While reading Arnold Arre’s 1999 debut graphic novel The Mythology Class (2000 National Book Award Winner), I couldn’t help but reminisce about the fantastical and magical stories my mom, aunts, uncles and late grandmother used to tell me, my siblings and cousins when we were growing up.
Those bedtime and naptime stories about all sorts of creatures from Philippine folklore sparked my love for reading and literature. And I do wonder if parents nowadays are still telling these tales to their kids, passing on this literary and cultural wealth to future generations. (I hope they do.)
Summoned to a secret gathering one stormy night by the mysterious Mrs. Enkanta, Nicole finds herself face to face with ‘tikbalangs,’ ‘kapres,’ and all sorts of ‘engkantos’—mythical creatures she had only heard about from her grandfather’s stories. Together with newfound friends, she embarks on a quest into the realm of myth and folklore where she fights alongside heroes of her childhood against an age-old terror.
Follow in their footsteps as their adventure takes them through the familiar streets of Metro Manila and into a world more fascinating than they have ever imagined. Get a copy: Nautilus Comics, Chamber Shell Publishing / Check out: Arnold Arre’s website / Read reviews:Goodreads
WHAT I LIKED
First things first, a little clarification: The summary above, which was taken directly from the blurb published on the book’s back cover, is a little misleading.
The story centers on an ensemble cast rather than a singular character. Though much of the book delves into myth student-expert Nicole’s past, the story also explores the other characters’ lives (particularly shy Gina and her secrets, and the volatile relationship between Rey and Misha). Basically, it’s more Scooby-Doo than Buffy in terms of character focus, but more Buffy than Scooby-Doo when it comes to plot.
What I really like about The Mythology Class is that even after almost two decades since it was first published, the story remains fun, fresh, exciting, unique and very, very Filipino. You would think that a book—a graphic novel no less—published in 1999 would seem outdated when read in 2017. But it wasn’t. Even the tech described in the book wouldn’t seem out of place in our current time. (Maybe the fascination with radio would be. I imagine that if set in the present, the Metro Manila middle-class youth of The Mythology Class would be listening to podcasts or watching vlogs instead.)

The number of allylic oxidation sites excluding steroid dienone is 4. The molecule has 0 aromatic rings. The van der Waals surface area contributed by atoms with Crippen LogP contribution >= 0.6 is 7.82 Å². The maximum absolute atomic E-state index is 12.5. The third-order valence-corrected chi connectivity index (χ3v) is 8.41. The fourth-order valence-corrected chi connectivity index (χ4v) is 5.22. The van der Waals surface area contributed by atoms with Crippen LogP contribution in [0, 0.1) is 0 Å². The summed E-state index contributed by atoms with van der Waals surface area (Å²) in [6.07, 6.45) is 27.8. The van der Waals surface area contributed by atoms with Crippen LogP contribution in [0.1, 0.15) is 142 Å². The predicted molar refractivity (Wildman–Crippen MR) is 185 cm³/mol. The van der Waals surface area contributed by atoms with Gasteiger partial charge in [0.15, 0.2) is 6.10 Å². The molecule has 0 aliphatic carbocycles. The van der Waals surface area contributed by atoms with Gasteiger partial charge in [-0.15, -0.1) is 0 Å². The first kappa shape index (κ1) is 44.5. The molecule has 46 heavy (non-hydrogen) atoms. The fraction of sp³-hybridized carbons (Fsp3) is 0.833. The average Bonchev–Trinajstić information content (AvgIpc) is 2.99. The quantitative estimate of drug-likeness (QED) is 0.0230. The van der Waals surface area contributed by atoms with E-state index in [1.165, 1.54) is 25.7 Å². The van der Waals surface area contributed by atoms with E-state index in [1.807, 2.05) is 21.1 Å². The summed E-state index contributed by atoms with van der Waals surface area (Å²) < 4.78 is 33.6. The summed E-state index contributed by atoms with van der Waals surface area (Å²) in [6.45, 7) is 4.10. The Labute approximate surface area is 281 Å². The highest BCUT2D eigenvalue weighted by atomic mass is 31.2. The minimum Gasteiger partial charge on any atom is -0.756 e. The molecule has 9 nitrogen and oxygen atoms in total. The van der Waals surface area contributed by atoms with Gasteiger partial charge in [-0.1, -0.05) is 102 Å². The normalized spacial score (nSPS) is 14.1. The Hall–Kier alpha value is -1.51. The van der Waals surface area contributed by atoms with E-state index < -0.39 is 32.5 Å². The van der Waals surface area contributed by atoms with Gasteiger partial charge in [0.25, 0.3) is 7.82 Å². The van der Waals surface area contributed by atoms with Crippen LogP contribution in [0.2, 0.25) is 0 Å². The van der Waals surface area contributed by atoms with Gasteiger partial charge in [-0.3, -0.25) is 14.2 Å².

I was sucked in by the dynamism and detail of Arre’s art and the intricacy of the book’s plot from the get-go. Nothing about this graphic novel—neither the art nor the story—was done halfheartedly or haphazardly. Arre is not just an artist or a writer; he is a story weaver. Each detail, each panel, each dialogue serves a purpose in his story’s tapestry.
Much of what makes The Mythology Class remarkable is its focus on our very own culture. I assume it would have been easier to incorporate Western fantasy into a story like this. That instead of the aswang and the kapre, we could have Nicole and the gang capturing vampires and werewolves. After all, young people fighting monsters isn’t a unique premise. So it is to Arre’s credit that he embraced what is uniquely ours and made it the focus of his masterpiece.
I hate to nitpick, I really do. But there are little typos that marred my reading experience. These aren’t glaring errors, but they are noticeable. Sometimes they shook me out of my “zone” and I had to close the book, take a breath and command my brain to get back into the story.
What also raised an eyebrow was (Spoiler alert! Highlight succeeding text to read.) one character’s never-ending fat-shaming of another character. The relationship between these two—their hate-love dynamic—was even funny at times, and there were reasons they acted the way they did. And yes, I understand. Fictional characters aren’t supposed to be 100% noble and nice. Perfection is boring. Flaws are a must for a story to be grounded, relatable and interesting. But it was just exhausting to see and read how relentless the male character was in insulting the female character’s weight.
Finally, maybe this is just wishful thinking on my part, but I wish Arre would have explained more the history of mythical heroes who guided the group in their quest. I would even appreciate a few pages of back matter that would explain the legends surrounding these characters (and even the folklore that became Arre’s reference for the creatures featured in the book).
The Mythology Class is a must read for anyone who loves fantasy, adventure and the good ol’ tale of good-versus-evil.
Anyone who loves Philippine folklore would enjoy Arre’s fantastical and visually mesmerizing story about a motley crew of university students with unique skills and talents who gets caught up in an ancient quest to capture all sorts of magical creatures in urban Metro Manila. Aside from the fantasy elements, there’s also comedy, a whole lot of action and even romance! (Oh, the romance!)
More than anything, The Mythology Class is a groundbreaking, genre-defying literary and artistic work that should be considered a modern classic. Read it! It’s great! ☁
Awesome News Alert! Arre announced last June that there is a sequel, The Children of Bathala, in the works. Plus, it was also officially announced last week that The Mythology Class is going to be adapted into a live action film(!!!!), with Jerrold Tarog (director of Heneral Luna) at the helm!